Intel on Notebook Cooling Jet Engine Style – Sort of
Is your notebook getting too warm for your legs? Intel is actively trying to sooth the burns with its new cooling technology that closely resembles the way real jet engines are kept cool on the outside.
Intel has been hard at work looking into the ever increasing problem of warm legs with something called ‘Laminar Flow’. Laminar Flow occurs when a fluid or gas/air flows in parallel layers, causing a non turbulent way of directing heat and/or hot air away from a surface or area.
Mooly Eden, head of Intel Mobile Platforms Group, at this week’s Intel developer forum in Taiwan, showed an animation of a jet engine to prove his point about laminar flow. The inside of a jet engine can reach upwards of 1,000 degrees centigrade – not that your notebook will ever reach these temperatures. However, the walls of a jet engine need to be kept cool as they are joined to the wing of the aircraft where the fuel is normally stored – laminar flow is used in keeping things cool.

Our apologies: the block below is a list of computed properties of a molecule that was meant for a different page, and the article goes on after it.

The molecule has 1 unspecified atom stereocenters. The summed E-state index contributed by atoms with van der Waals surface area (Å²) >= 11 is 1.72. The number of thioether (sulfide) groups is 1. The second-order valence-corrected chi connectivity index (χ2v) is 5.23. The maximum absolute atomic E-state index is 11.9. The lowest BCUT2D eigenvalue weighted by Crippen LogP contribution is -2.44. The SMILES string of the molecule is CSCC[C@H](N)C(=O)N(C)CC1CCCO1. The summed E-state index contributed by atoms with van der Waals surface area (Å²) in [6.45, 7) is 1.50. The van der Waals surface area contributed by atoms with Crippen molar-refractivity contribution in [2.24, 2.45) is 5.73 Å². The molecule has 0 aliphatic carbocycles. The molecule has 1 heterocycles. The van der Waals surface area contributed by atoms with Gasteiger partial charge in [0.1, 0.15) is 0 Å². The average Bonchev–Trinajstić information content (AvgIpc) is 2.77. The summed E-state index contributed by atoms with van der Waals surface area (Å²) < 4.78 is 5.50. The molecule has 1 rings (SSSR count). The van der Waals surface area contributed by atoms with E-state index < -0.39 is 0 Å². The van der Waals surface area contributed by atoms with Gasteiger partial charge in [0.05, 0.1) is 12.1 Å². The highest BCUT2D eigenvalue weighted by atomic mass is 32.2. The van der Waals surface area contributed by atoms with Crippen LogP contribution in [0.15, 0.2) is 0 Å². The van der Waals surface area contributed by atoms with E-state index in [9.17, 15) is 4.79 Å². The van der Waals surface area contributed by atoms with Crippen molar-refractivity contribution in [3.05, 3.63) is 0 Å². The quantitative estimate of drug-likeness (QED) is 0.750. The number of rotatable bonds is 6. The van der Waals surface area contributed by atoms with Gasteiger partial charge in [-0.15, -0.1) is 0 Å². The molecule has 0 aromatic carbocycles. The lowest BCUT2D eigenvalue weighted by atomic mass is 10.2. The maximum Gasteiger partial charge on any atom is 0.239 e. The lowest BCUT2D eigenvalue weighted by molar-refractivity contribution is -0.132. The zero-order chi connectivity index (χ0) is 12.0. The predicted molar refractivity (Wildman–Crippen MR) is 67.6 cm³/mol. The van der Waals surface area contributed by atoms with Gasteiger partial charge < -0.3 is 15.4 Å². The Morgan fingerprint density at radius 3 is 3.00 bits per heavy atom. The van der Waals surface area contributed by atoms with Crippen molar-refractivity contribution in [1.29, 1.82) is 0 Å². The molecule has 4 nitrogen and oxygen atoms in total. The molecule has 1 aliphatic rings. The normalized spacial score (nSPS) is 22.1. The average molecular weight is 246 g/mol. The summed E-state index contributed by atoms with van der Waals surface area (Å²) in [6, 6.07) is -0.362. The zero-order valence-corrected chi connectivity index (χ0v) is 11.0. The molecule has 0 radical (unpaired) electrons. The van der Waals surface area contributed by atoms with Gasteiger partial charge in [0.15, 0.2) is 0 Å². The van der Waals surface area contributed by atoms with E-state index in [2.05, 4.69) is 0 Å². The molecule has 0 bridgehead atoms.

Intel demonstrated application of laminar flow technology to move the heat off of a notebooks skin. “We are licensing it to our customers so they can keep making thinner and thinner laptops”, quoting Eden.
Eden also touched a little about Calpella, the next-gen mobile platform that will mark Nehalem’s mobile debut in the second half of 2009 – going on about how Calpella will incorporate processors with integrated graphics cores. He also added that cores in Nehalem chips can be dynamically shut off to conserve power and run cooler.